EXPERIMENTAL

Interlaminar Shear Strength Test of Three-layer CLT

According to the ANSI APA PRG320-2012 standard, the interlaminar shear strength of CLT was tested by means of short span three-point bending method.

The designed CLT boards had dimensions of 5,500 mm × 1,200 mm × 105 mm. Figure 1 shows the unit structure of the boards.

Fig. 1. CLT unit structure

The full-scale CLT boards (Fig. 1) were made on the CLT production line of the Ningbo Sino-Canada Low-Carbon Technology Research Institute Co., Ltd. according to the CLT manual (Wang et al. 2011) and conventional Canadian CLT production technology.

There are two types of full-scale CLT boards: those consisting of three parallel layers of Hemlock Grade 1 (E=13.8 GPa), and those consisting of three parallel layers of Hemlock Grade 2 (E=10.3 GPa). These layers were numbered 1, 2, 3, 4, 6, and 8. The perpendicular layers of the CLT boards of Grades 1 and 2 were comprised of the hemlock with an average elastic modulus of 7.4 GPa. From one full-size CLT board, four specimens (735 mm × 305 mm × 105 mm) were obtained to achieve three-point bending with the span of 630 mm, i.e., a span-to-depth ratio is 6.

The test instruments consisted of one universal mechanical testing machine with a maximum load of 10T (including one set of load displacement analysis software) produced by Jinan Tianchen Testing Machine Manufacturing Co., Ltd. and one self-made vacuum-pressurized circulation system, including a vacuum pressure tank (60 m3), vacuum pump, air compressor, and tubes.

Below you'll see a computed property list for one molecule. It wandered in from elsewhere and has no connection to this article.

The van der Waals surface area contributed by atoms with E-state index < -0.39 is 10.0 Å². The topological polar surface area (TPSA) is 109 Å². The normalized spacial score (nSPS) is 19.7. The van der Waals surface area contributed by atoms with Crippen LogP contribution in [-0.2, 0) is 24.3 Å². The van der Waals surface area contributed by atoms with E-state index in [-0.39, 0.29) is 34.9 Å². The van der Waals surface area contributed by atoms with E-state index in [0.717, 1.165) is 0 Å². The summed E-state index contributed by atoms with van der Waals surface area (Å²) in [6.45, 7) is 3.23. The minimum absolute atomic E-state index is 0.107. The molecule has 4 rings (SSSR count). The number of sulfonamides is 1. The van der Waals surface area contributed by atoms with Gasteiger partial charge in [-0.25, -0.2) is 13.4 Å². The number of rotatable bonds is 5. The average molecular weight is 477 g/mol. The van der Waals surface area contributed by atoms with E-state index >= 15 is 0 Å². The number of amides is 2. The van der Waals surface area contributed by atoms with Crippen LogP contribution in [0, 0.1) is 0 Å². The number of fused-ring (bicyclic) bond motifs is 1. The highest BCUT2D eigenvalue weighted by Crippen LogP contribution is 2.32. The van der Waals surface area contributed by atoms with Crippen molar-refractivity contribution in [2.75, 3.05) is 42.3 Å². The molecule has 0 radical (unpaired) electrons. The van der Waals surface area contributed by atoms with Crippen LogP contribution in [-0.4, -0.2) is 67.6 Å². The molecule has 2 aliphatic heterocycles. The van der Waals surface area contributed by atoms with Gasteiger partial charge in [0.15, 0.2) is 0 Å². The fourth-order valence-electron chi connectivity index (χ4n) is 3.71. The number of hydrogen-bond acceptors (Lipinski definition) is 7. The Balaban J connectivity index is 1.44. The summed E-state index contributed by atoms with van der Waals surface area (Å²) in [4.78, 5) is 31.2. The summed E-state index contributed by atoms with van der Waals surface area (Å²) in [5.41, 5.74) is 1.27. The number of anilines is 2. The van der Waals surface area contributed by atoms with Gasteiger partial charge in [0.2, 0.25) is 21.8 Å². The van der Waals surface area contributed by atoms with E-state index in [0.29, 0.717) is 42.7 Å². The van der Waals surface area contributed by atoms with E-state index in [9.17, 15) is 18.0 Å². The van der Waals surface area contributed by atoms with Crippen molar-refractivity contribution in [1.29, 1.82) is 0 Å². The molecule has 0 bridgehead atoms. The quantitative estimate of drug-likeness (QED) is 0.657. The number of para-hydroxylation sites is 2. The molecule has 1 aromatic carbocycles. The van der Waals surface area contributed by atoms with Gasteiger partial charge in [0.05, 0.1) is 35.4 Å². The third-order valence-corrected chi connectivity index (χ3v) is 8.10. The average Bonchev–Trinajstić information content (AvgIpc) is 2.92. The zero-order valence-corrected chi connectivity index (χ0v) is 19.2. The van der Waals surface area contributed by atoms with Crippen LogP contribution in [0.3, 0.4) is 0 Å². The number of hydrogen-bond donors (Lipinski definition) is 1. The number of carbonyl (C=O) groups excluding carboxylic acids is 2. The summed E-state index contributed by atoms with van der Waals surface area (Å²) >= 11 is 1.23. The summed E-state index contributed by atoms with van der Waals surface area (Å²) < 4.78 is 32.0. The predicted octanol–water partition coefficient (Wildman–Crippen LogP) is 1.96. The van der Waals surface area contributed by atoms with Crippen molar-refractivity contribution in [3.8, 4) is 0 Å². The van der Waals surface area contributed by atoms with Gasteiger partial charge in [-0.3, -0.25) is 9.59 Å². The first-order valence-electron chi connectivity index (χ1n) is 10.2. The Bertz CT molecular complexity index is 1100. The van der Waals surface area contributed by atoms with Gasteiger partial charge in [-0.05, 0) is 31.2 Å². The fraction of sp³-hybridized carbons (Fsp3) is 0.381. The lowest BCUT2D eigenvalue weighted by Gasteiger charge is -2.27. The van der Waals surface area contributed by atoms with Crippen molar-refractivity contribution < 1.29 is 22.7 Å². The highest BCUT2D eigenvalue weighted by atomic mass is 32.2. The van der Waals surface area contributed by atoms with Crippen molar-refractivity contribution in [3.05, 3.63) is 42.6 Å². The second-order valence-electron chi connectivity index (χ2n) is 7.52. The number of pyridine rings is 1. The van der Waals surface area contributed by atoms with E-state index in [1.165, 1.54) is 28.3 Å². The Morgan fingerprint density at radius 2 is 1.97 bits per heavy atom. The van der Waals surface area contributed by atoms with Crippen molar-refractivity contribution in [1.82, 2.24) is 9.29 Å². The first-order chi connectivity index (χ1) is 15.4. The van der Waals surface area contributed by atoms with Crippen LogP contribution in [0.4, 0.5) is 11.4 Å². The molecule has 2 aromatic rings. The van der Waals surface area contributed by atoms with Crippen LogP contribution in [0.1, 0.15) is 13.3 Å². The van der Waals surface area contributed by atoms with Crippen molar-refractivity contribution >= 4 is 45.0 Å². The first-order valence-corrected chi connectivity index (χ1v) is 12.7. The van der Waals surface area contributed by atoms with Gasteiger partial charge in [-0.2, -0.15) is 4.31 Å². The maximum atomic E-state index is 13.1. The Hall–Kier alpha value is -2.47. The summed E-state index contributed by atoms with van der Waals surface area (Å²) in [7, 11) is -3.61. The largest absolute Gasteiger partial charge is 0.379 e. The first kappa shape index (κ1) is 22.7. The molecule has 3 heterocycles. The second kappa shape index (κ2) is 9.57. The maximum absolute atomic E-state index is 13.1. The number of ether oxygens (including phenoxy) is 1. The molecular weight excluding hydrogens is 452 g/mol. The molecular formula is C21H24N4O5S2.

The interlaminar shear strength of the three-layer CLT was tested using the three-point bending method. The loading point was located in the middle of span, while the loading direction was perpendicular to the specimen surface (Fig. 2).

During the test, to record the load-displacement curve the loading rate was set as 4 mm/min. The failure location and failure mode of the specimen were represented by the point at which the load-displacement curve deviated from the characteristic of load-displacement curve. During the test, with the load-displacement curve was automatically recorded. The failure position, failure type, and the corresponding characteristics of load-displacement curve were observed until the specimen was destroyed. The load values were recorded when the interlaminar shear failure occurred in the specimens. It was found that interlaminar shear failure load was the maximum load in the load-displacement curve, from which the interlaminar shear strength of CLT could be calculated.